Monday 16 May 2022

Every good boy deserves fudge

On the way up to Ripon City Wetlands for a site meeting, I stopped by Burlands Flash to see what the heavy showers had dropped in. Four Ringed Plovers were nice, though I was hoping for more.

At the Wetlands, six Avocets and a Greenshank were the only waders noted. Arriving home for a late lunch, my phone rang; it was Andrew Schofield telling me there were two Turnstones on the remnant flash on Acaster Airfield - wow! I turned the kettle off and shot straight down there- lunch would have to be missed. I walked/ran to meet Andrew and was anxious as I could see a Red Kite cruising over the fields near the flash. Eek! Fortunately, the two Turnstones and nine Ringed Plovers were still present when I got there. One of them was a cracker in full breeding plumage, the other a little drabber. After watching them for a few minutes, a Lapwing flew in and chased the Turnstones, which flew off in alarm. They headed off north calling loudly. The afternoon was warming up and I had to get back, so we headed off.



News of a drake Ferruginous Duck at Castle Howard was a bit of a surprise this morning. There had been a one-day bird at Staveley NR a month ago which hadn't been seen since, but as there were no other drakes in the country, this would probably be the same bird. I picked Duncan Bye up after tea and headed over. The showers had subsided for now and we soon found the Fudge loosely hanging out with a dozen Tufted Ducks, catching mayflies from the water surface. A very smart drake, we watched it for half an hour before heading back. Also noted, eight Great Crested Grebes, several Mandarin and Gadwall and four Cormorant nests. This is only the second Fudge I have seen in the York area, the first since the last one here at CHL in 2011.

Sunday 15 May 2022

Wader passage

Burlands Flash has continued to attract northbound passage waders, showing what is following the River Ouse corridor. Over the last week, there has been Wood Sandpiper, several Dunlins and Ringed Plovers, along with the local Little Ringed Plovers, Lapwings and Oystercatchers, and the site looks great for a Temmick's Stint!

Wood Sandpiper, 7th May

Dunlins, 10th May

Ringed Plovers

Ringed and Little Ringed Plovers

Friday 13th Swifts!

I had started to feel a bit anxious. Swifts had been back in the village for a while but there was no sign of any near the house. Had 'our' pair survived their mammoth winter journey? It has been a long nine months waiting to see if they come back. The nestbox camera is ready.

And then from nowhere, just before dusk on Friday 13th, a pair appeared over the rooftops near home. This must be them! Sure enough they started a game of tag round the rooftops. I shared their elation at being back and to my delight, they made several attempts to get into the box, but without success - a bit out of practise I suppose. I was a little disappointed as they gained height into the darkening sky, but elated that they were back.


Up early the next day to turn the moth trap off, I flicked on the camera and Boom! A Swift in the nestbox!!! In my excitement the tangle of wings and tail feathers fooled my sleepy eyes into thinking both birds were present, but after I'd woke the house to come and share this moment, I realised there was only one. But that was still fantastic. He (?) was sitting at the far end, preening and occasionally dozing. I could not believe what a fantastic creature he was! After a while, I decided I should head out birding and left the family to watch the box. He departed at about 9am, presumably to feed. Had he come into roost after all, or had he arrived early morning? I will never know, but it didn't matter, they were back!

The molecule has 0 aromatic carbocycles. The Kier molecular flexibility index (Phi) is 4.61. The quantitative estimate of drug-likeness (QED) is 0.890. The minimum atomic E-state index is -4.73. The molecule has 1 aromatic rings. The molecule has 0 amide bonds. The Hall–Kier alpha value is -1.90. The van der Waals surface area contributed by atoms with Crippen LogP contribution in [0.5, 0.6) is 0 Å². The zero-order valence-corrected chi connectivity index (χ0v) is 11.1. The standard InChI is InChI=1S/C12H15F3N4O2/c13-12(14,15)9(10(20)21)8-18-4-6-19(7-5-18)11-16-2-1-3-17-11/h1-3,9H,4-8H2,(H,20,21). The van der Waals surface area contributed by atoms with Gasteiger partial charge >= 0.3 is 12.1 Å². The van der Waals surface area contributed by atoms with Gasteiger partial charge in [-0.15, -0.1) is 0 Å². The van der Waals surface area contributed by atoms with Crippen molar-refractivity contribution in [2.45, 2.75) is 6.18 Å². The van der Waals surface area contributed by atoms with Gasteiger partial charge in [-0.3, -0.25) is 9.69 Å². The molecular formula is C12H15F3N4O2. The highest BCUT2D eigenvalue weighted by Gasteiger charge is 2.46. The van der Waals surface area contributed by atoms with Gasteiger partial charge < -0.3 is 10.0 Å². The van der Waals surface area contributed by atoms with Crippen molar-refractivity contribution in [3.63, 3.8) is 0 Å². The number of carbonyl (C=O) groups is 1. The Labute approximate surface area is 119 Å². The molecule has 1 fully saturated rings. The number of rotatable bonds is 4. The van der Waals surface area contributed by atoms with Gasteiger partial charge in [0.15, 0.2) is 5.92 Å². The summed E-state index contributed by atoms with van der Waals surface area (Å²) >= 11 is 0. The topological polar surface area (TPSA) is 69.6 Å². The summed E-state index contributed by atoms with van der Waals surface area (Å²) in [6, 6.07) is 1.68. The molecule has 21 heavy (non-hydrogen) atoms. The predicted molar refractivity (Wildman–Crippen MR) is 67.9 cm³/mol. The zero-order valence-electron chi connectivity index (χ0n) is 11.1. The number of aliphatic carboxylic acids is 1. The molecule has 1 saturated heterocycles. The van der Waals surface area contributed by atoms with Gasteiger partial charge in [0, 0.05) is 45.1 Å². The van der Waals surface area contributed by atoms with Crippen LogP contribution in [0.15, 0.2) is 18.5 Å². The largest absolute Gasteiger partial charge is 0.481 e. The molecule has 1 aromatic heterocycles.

Burlands Flash still held three Ringed Plovers along with the usual pairs of Little Rings and a couple of Oystercatchers. I moved on to Wheldrake Ings, where the two Glossy Ibis were feeding in the long grass on the refuge and proving to be very difficult to see. I managed a couple of brief heads and shoulders! 

Hobbies and Cuckoos showed better as did a drake Garganey flying about plus stacks of warblers along the path.



The day was hot and a BBQ was in order. The Swift pair were flying about sometimes low overhead and I popped the camera on. At about 7.30pm, one bird came into the box and was quite active scuttling back and forth and looking out of the hole, presumably trying to spot its mate. After a trip outdoors, it came back again and roosted. Bliss!


Tuesday 10 May 2022

Swifts! Swifts! Swifts!


Swifts have been trickling back over the past week or so since the first singles I saw in Cambs on 30th April, but then yesterday there was a big arrival, with birds turning up over most of the regular colonies in the York area. It really is fantastic to see these birds back after their nine month odyssey round the vast continent of Africa. It has been a long time since they graced the skies of Bishopthorpe and yesterday lunchtime, I was delighted to see at least four of these iconic travellers above the Acaster Lane-Myrtle Avenue colony. I hope they'd spied the two new nestboxes I'd installed on the house on the corner!


At lunchtime today about 20 Swifts were feeding over the allotments on Acaster Lane and they were still around late afternoon, with a few coming over Keble Park. I put the Swift calls on but they didn't pay any attention. I was hopeful that our two birds may return, but it was not to be. Later, Vicky and me walked Sol to scouts and we took a route round the village to check on all the existing colonies. Birds were present in all usual spots (7 in the Laing Road area, 2 over Main Street, 6 over Acaster Lane - Myrtle Avenue and then one over Keble Park Crescent!). I wonder if the 20 I had earlier were these birds aggregating to feed, or whether those birds had moved on elsewhere.

So, the Swifts are back! Happy days. 

Glossy Ibis - York's second record!